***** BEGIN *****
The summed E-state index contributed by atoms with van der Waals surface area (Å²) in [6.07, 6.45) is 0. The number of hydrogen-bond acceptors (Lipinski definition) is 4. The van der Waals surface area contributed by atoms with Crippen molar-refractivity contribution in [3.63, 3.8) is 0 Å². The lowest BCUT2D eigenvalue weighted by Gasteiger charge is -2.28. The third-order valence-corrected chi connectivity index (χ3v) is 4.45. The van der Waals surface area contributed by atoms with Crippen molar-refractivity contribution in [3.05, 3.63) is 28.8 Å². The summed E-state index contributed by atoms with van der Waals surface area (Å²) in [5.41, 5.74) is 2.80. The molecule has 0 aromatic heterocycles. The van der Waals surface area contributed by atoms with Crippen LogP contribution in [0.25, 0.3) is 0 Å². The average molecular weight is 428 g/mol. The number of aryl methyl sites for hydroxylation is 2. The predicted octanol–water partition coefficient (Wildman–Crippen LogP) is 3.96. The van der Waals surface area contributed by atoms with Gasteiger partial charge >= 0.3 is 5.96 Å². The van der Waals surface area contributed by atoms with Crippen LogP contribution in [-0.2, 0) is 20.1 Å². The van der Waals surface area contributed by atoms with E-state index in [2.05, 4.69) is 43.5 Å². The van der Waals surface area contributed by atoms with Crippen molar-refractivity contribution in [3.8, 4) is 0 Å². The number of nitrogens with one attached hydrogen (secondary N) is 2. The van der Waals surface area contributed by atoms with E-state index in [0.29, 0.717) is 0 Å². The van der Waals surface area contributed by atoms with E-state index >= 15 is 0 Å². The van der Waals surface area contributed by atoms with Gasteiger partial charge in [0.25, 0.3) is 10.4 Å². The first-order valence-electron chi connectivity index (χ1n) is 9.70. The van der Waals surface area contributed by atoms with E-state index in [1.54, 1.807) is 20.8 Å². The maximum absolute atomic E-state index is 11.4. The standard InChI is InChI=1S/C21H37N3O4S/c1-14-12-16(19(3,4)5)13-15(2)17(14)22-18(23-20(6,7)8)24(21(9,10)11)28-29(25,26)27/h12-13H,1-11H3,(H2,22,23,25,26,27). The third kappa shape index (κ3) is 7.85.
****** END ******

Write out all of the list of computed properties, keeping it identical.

The summed E-state index contributed by atoms with van der Waals surface area (Å²) in [6.07, 6.45) is 0. The number of hydrogen-bond acceptors (Lipinski definition) is 4. The van der Waals surface area contributed by atoms with Crippen molar-refractivity contribution in [3.63, 3.8) is 0 Å². The lowest BCUT2D eigenvalue weighted by Gasteiger charge is -2.28. The third-order valence-corrected chi connectivity index (χ3v) is 4.45. The van der Waals surface area contributed by atoms with Crippen molar-refractivity contribution in [3.05, 3.63) is 28.8 Å². The summed E-state index contributed by atoms with van der Waals surface area (Å²) in [5.41, 5.74) is 2.80. The molecule has 0 aromatic heterocycles. The van der Waals surface area contributed by atoms with Crippen LogP contribution in [0.25, 0.3) is 0 Å². The average molecular weight is 428 g/mol. The number of aryl methyl sites for hydroxylation is 2. The predicted octanol–water partition coefficient (Wildman–Crippen LogP) is 3.96. The van der Waals surface area contributed by atoms with Gasteiger partial charge >= 0.3 is 5.96 Å². The van der Waals surface area contributed by atoms with Crippen LogP contribution in [-0.2, 0) is 20.1 Å². The van der Waals surface area contributed by atoms with E-state index in [2.05, 4.69) is 43.5 Å². The van der Waals surface area contributed by atoms with Crippen molar-refractivity contribution in [3.8, 4) is 0 Å². The number of nitrogens with one attached hydrogen (secondary N) is 2. The van der Waals surface area contributed by atoms with E-state index in [0.29, 0.717) is 0 Å². The van der Waals surface area contributed by atoms with E-state index >= 15 is 0 Å². The van der Waals surface area contributed by atoms with Gasteiger partial charge in [0.25, 0.3) is 10.4 Å². The first-order valence-electron chi connectivity index (χ1n) is 9.70. The van der Waals surface area contributed by atoms with E-state index in [1.54, 1.807) is 20.8 Å². The maximum absolute atomic E-state index is 11.4. The standard InChI is InChI=1S/C21H37N3O4S/c1-14-12-16(19(3,4)5)13-15(2)17(14)22-18(23-20(6,7)8)24(21(9,10)11)28-29(25,26)27/h12-13H,1-11H3,(H2,22,23,25,26,27). The third kappa shape index (κ3) is 7.85.